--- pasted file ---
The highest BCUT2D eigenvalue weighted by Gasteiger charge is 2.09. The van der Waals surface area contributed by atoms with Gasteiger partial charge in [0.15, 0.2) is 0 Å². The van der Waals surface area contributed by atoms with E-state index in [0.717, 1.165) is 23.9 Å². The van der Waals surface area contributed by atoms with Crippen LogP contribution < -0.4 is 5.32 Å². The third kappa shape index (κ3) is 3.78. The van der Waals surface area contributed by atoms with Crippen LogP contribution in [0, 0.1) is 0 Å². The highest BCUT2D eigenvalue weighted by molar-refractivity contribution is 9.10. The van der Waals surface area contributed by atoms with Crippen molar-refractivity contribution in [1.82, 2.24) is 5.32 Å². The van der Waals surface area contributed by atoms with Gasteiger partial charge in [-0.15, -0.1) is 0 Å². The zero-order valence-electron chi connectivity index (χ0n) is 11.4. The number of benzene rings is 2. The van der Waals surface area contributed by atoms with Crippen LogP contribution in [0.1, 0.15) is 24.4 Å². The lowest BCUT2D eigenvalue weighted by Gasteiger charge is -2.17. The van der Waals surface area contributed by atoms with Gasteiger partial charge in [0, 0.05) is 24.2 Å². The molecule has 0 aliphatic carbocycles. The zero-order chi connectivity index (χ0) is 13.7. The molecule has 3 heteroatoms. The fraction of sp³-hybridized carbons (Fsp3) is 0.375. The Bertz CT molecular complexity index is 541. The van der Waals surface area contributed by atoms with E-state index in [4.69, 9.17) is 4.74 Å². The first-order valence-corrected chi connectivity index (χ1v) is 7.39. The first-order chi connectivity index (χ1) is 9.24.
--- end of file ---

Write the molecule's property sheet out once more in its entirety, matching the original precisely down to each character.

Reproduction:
The highest BCUT2D eigenvalue weighted by Gasteiger charge is 2.09. The van der Waals surface area contributed by atoms with Gasteiger partial charge in [0.15, 0.2) is 0 Å². The van der Waals surface area contributed by atoms with E-state index in [0.717, 1.165) is 23.9 Å². The van der Waals surface area contributed by atoms with Crippen LogP contribution < -0.4 is 5.32 Å². The third kappa shape index (κ3) is 3.78. The van der Waals surface area contributed by atoms with Crippen LogP contribution in [0, 0.1) is 0 Å². The highest BCUT2D eigenvalue weighted by molar-refractivity contribution is 9.10. The van der Waals surface area contributed by atoms with Crippen molar-refractivity contribution in [1.82, 2.24) is 5.32 Å². The van der Waals surface area contributed by atoms with Gasteiger partial charge in [-0.15, -0.1) is 0 Å². The zero-order valence-electron chi connectivity index (χ0n) is 11.4. The number of benzene rings is 2. The van der Waals surface area contributed by atoms with Crippen LogP contribution in [0.1, 0.15) is 24.4 Å². The lowest BCUT2D eigenvalue weighted by Gasteiger charge is -2.17. The van der Waals surface area contributed by atoms with Gasteiger partial charge in [0, 0.05) is 24.2 Å². The molecule has 0 aliphatic carbocycles. The zero-order chi connectivity index (χ0) is 13.7. The molecule has 3 heteroatoms. The fraction of sp³-hybridized carbons (Fsp3) is 0.375. The Bertz CT molecular complexity index is 541. The van der Waals surface area contributed by atoms with E-state index in [4.69, 9.17) is 4.74 Å². The first-order valence-corrected chi connectivity index (χ1v) is 7.39. The first-order chi connectivity index (χ1) is 9.24.